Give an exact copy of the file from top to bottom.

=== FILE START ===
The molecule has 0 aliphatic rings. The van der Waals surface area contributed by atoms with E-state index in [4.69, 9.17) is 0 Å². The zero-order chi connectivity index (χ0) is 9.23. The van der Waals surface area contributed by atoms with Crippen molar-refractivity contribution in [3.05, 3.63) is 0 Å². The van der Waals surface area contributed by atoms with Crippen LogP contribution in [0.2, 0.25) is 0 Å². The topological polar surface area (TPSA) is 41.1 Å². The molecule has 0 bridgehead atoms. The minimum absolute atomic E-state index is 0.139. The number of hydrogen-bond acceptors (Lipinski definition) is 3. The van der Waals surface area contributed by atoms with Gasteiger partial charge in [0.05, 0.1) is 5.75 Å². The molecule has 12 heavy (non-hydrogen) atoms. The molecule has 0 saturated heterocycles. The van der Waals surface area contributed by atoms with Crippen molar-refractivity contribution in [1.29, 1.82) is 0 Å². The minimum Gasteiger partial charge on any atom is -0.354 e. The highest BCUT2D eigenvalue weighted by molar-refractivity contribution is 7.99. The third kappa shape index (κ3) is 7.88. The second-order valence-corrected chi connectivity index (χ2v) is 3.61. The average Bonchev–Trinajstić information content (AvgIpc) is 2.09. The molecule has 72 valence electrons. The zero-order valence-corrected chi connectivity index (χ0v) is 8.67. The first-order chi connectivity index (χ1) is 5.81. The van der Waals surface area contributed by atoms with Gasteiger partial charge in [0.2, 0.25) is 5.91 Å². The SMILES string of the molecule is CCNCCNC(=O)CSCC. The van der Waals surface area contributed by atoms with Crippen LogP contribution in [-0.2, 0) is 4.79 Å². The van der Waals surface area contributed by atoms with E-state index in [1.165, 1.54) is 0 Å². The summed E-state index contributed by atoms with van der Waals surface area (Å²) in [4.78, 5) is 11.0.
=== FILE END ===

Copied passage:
The molecule has 0 aliphatic rings. The van der Waals surface area contributed by atoms with E-state index in [4.69, 9.17) is 0 Å². The zero-order chi connectivity index (χ0) is 9.23. The van der Waals surface area contributed by atoms with Crippen molar-refractivity contribution in [3.05, 3.63) is 0 Å². The van der Waals surface area contributed by atoms with Crippen LogP contribution in [0.2, 0.25) is 0 Å². The topological polar surface area (TPSA) is 41.1 Å². The molecule has 0 bridgehead atoms. The minimum absolute atomic E-state index is 0.139. The number of hydrogen-bond acceptors (Lipinski definition) is 3. The van der Waals surface area contributed by atoms with Gasteiger partial charge in [0.05, 0.1) is 5.75 Å². The molecule has 12 heavy (non-hydrogen) atoms. The molecule has 0 saturated heterocycles. The van der Waals surface area contributed by atoms with Crippen molar-refractivity contribution in [1.29, 1.82) is 0 Å². The minimum Gasteiger partial charge on any atom is -0.354 e. The highest BCUT2D eigenvalue weighted by molar-refractivity contribution is 7.99. The third kappa shape index (κ3) is 7.88. The second-order valence-corrected chi connectivity index (χ2v) is 3.61. The average Bonchev–Trinajstić information content (AvgIpc) is 2.09. The molecule has 72 valence electrons. The zero-order valence-corrected chi connectivity index (χ0v) is 8.67. The first-order chi connectivity index (χ1) is 5.81. The van der Waals surface area contributed by atoms with Gasteiger partial charge in [0.2, 0.25) is 5.91 Å². The SMILES string of the molecule is CCNCCNC(=O)CSCC. The van der Waals surface area contributed by atoms with Crippen LogP contribution in [-0.2, 0) is 4.79 Å². The van der Waals surface area contributed by atoms with E-state index in [1.165, 1.54) is 0 Å². The summed E-state index contributed by atoms with van der Waals surface area (Å²) in [4.78, 5) is 11.0.